What sort of things do you do for yourself to get or to stay grounded?
Most importantly I have a very solid morning routine, I feel completely out of whack when I don’t follow with that. Primarily hydration, if I don’t have at least a liter of water before I leave the house in the morning I am simply not myself. I am very liberal when it comes to white sage, I have a smudge stick beside my bed and burn it regularly. I cleanse my room and my self almost nightly before bed. I find myself needing an attitude adjustment when I haven’t had a chance to go outdoors – I am basically a grump and the only cure is forest. People I work with have been known to suggest I take some “tree time”.
Care to share any routines, rituals must do’s that you stick with to keep yourself on track?
Well as I said, I have a solid morning routine. I set my alarm for at least 10 minutes earlier than needed and spend those extra minutes focusing on two words that are written on the ceiling above my bed. Love and Service. I sit with them and allow them to fill me for the whole 10 minutes. I have a giant jar of room temperature water either spiked with liquid chlorophyll or a pinch of high quality grey sea salt. Gentle mind and body cleansing.
I think that having a workout routine, a yoga class, any sort of movement is crazy important. Leading a healthy lifestyle isn’t just about eating fruits and veggies. It’s about your body, your own personal temple that needs tending and worship. Getting your groove on and respecting that your body is incredible and it craves movement is something that I find incredibly important.
I am so happy to have been able to share this recipe with the Straightforward Nutrition community, to introduce myself and to be able to broadcast the lovely Linn on my own site.
I created this recipe as a way for folks to get other types of greens into their diets. Sure, kale is all the rage, spinach is pretty great and well chard too. What about the garnish on the side of your plate? The parsley, the cilantro, the herbs that are so lovingly placed to add a touch of color only to be discarded by the consumer. This recipe is about variety and the amazing flavor profile of the sometimes overlooked greens available to us.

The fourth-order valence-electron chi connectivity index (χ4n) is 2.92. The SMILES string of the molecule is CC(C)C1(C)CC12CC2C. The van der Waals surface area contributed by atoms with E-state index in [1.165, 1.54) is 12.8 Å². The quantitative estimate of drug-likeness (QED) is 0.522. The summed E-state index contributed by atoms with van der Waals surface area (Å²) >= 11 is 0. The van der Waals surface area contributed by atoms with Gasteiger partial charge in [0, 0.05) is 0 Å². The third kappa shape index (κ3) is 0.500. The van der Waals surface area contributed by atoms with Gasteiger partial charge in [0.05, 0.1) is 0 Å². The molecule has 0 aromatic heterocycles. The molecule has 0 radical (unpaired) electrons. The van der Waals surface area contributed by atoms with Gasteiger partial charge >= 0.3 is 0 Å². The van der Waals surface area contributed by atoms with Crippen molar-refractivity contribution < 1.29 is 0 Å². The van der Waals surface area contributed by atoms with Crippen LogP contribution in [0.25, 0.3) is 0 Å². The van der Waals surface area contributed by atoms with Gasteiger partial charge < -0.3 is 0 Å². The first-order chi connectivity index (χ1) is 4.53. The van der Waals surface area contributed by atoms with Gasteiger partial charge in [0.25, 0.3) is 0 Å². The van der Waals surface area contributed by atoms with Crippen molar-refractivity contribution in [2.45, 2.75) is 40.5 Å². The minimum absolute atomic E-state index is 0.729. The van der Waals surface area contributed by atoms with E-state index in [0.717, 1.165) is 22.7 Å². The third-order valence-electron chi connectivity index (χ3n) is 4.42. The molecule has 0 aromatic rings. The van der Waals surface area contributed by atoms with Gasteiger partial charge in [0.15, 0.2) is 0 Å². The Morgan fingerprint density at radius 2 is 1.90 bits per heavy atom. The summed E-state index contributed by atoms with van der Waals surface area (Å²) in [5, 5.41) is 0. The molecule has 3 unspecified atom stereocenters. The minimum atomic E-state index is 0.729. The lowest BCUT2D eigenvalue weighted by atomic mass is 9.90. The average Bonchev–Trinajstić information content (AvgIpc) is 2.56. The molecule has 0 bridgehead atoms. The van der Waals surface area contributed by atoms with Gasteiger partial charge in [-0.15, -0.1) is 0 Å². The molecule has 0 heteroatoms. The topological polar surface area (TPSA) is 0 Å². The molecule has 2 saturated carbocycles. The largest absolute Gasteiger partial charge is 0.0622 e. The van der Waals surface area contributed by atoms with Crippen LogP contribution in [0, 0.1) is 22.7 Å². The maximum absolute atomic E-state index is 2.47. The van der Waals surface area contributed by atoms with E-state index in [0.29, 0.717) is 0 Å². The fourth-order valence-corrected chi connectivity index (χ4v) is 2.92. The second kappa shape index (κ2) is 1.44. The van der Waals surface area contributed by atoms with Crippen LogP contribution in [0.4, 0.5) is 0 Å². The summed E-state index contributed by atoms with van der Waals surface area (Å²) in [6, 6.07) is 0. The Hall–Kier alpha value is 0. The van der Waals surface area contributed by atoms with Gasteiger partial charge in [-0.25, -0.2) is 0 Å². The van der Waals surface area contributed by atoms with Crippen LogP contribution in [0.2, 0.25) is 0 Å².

Freekeh is a very low gluten form of green wheat, it’s picked early on in the cycle and has amazing flavor & texture! If you are sensitive to wheat, or you can’t locate this amazing grain – substitute quinoa, barley or whatever you have handy. (Whole Spelt or Kamut grains would work too)
Green Freekhe Salad
1 Cup Loose Packed Lemon Balm
1/2 Cup Mint
1 Cup Curly Parsley
1 Cup Cilantro
1/3 Cup + 1 Tablespoon Pumpkin Seed Oil
1 Clove of Garlic
1 Tablespoon of Dill
1.5 Cups of Freekeh
4 Cups of Water
1/2 Cup Toasted Pine nuts
1/2 Large Yellow Onion
1 Tablespoon Coconut Oil
1 Green Chili
1/4 of a Preserved Lemon
Add the freekeh + water to a pot and cook for about 45-50 minutes, until the grain has grown and the water has been absorbed. While it’s cooking, make the herb paste. Add all herb paste ingredients to a blender or food processor and whirl until it’s a pesto like consistency. Set aside. Dice the onion then caramelize it in the coconut oil. Once the freekeh is cooked, transfer it to a large bowl along with the onion and the toasted pine nuts. Rough chop the preserved lemon and the chili – toss it in the bowl, then add the herb paste and mix well. Serve at room temperature.
Thanks a mill Shanna for sharing your lovely recipe here on Straightforward Nutrition! Much appreciated 🙂
If you want to see what I shared with Shanna’s readers over on Sprouting an Old Soul, then head over there for a visit.
My very first guest post on Straightforward Nutrition! I am so excited to be able to introduce you to Chelsea Hunter, Holistic Health Coach and blogger on The Naked Fig – recipes stripped down the way nature intended. I’ve connected with Chelsea over Instagram. We both feel we share a similar food philosophy and a love of simple yet tasty whole food dishes so doing a guest post on each others blogs made perfect sense. I am delighted to share her recipe and food philosophy with all of you! If you are not yet familiar with The Naked Fig, then I would invite you to hop over to have a look at all the other amazing healthy creations she shares over there. 🙂
Here is my interview with Chelsea Hunter:
Tell me a little bit about yourself and what you do?